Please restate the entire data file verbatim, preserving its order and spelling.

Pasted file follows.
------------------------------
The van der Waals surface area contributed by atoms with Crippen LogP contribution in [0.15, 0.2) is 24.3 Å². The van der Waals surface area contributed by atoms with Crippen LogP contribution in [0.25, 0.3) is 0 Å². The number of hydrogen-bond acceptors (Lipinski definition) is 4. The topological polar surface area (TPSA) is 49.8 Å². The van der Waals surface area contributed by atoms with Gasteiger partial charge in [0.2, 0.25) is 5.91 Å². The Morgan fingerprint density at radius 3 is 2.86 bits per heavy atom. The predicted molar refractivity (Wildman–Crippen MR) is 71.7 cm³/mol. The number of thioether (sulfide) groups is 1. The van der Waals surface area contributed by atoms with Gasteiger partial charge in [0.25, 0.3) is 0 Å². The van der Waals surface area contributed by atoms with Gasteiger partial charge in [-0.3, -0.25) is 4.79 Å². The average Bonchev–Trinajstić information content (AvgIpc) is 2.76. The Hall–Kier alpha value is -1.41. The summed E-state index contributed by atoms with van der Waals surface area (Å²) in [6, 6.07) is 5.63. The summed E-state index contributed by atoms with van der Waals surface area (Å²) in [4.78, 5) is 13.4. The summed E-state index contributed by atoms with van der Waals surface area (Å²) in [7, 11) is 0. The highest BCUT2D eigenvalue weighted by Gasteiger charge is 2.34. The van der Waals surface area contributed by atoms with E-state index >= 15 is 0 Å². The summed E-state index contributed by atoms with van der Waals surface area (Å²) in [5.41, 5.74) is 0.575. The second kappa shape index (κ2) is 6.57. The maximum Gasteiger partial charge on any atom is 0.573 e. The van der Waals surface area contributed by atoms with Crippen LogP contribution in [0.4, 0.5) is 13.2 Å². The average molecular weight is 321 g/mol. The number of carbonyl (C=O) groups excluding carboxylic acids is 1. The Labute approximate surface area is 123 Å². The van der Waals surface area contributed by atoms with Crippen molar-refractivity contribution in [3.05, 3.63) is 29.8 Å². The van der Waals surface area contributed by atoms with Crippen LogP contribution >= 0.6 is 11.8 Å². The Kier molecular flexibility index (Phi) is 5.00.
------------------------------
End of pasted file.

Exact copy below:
The van der Waals surface area contributed by atoms with Crippen LogP contribution in [0.15, 0.2) is 24.3 Å². The van der Waals surface area contributed by atoms with Crippen LogP contribution in [0.25, 0.3) is 0 Å². The number of hydrogen-bond acceptors (Lipinski definition) is 4. The topological polar surface area (TPSA) is 49.8 Å². The van der Waals surface area contributed by atoms with Gasteiger partial charge in [0.2, 0.25) is 5.91 Å². The Morgan fingerprint density at radius 3 is 2.86 bits per heavy atom. The predicted molar refractivity (Wildman–Crippen MR) is 71.7 cm³/mol. The number of thioether (sulfide) groups is 1. The van der Waals surface area contributed by atoms with Gasteiger partial charge in [0.25, 0.3) is 0 Å². The van der Waals surface area contributed by atoms with Gasteiger partial charge in [-0.3, -0.25) is 4.79 Å². The average Bonchev–Trinajstić information content (AvgIpc) is 2.76. The Hall–Kier alpha value is -1.41. The summed E-state index contributed by atoms with van der Waals surface area (Å²) in [6, 6.07) is 5.63. The summed E-state index contributed by atoms with van der Waals surface area (Å²) in [4.78, 5) is 13.4. The summed E-state index contributed by atoms with van der Waals surface area (Å²) in [7, 11) is 0. The highest BCUT2D eigenvalue weighted by Gasteiger charge is 2.34. The van der Waals surface area contributed by atoms with E-state index >= 15 is 0 Å². The summed E-state index contributed by atoms with van der Waals surface area (Å²) in [5.41, 5.74) is 0.575. The second kappa shape index (κ2) is 6.57. The maximum Gasteiger partial charge on any atom is 0.573 e. The van der Waals surface area contributed by atoms with Crippen LogP contribution in [0.4, 0.5) is 13.2 Å². The average molecular weight is 321 g/mol. The number of carbonyl (C=O) groups excluding carboxylic acids is 1. The Labute approximate surface area is 123 Å². The van der Waals surface area contributed by atoms with Crippen molar-refractivity contribution in [3.05, 3.63) is 29.8 Å². The van der Waals surface area contributed by atoms with Crippen LogP contribution >= 0.6 is 11.8 Å². The Kier molecular flexibility index (Phi) is 5.00.